Many misleading statements come out of the White House, the Congress, the judiciary, and the media–the four branches of government–every day. When the president says “Assad must go,” and then does nothing to accomplish that goal, it is obvious that the statement was deceptive, and that deception is every bit as serious as those surrounding the gunrunning scandal. Indeed, by encouraging opponents of the Syrian regime to believe that the United States is really going to help them, the president in all likelihood has contributed to the casualty toll. To that deception we now have yet another, a story designed to have us believe that the CIA is actually doing something serious to support the Syrian opposition. But if you read the story, you find that it only says the CIA is “helping allies decide” whether to help fight Assad, and if so, which elements in the opposition. It’s a deception designed to support the earlier deception, and the same New York Times that gave us the first one thoughtfully gave us the second as well.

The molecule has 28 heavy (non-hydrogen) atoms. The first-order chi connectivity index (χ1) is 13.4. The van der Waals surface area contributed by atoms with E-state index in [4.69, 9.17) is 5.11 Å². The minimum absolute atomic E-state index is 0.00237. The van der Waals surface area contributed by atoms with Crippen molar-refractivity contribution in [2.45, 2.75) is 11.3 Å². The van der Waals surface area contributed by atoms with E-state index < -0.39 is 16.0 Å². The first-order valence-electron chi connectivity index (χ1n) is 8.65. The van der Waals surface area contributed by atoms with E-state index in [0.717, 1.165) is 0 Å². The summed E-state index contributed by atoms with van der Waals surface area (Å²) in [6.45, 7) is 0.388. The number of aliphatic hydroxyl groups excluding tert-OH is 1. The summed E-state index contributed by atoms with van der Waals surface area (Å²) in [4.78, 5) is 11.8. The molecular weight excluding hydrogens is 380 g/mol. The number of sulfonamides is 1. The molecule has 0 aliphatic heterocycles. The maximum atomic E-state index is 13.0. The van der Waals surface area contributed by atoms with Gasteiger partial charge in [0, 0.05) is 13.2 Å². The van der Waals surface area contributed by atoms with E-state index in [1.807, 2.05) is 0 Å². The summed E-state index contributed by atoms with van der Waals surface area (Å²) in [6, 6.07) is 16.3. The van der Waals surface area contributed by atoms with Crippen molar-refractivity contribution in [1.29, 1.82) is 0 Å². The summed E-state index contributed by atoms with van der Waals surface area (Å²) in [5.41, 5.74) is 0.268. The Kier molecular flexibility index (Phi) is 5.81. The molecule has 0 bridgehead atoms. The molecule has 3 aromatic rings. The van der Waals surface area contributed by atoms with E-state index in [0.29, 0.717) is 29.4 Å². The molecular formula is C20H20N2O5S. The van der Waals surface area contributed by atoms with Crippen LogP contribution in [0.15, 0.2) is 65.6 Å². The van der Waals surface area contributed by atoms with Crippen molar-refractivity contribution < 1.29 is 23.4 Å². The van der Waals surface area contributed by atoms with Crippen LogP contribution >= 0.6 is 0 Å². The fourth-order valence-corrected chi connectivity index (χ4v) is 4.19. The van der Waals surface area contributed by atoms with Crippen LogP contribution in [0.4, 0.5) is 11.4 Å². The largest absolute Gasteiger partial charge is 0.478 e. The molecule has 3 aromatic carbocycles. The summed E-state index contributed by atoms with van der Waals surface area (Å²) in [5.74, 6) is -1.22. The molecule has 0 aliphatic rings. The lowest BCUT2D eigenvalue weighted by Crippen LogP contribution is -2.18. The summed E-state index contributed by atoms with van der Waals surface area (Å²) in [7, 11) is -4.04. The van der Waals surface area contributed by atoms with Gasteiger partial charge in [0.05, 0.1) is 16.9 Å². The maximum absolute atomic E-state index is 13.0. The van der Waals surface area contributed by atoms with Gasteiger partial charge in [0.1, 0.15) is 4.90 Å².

So, once again, misleading information was fed to the press, and the press did not track down the facts. Nor did Congress, for that matter, nor any pundit that I can find. Indeed, so far as I can tell, the “leaks” have been taken as gospel by most everyone, even though a bit of research (phone calls, for the most part) and a dash of common sense show the opposite.
It’s tempting to blame the confusion on politics, and certainly there is a political component. But don’t underestimate the enormous power of sloth in these matters. Tracking down the truth is hard work, and writing it requires a bit of courage as well, especially when the herd has bought into a deception.
As Joshua Reynolds so marvelously put it, “there is no expedient to which a man will not resort to avoid the real labor of thinking.”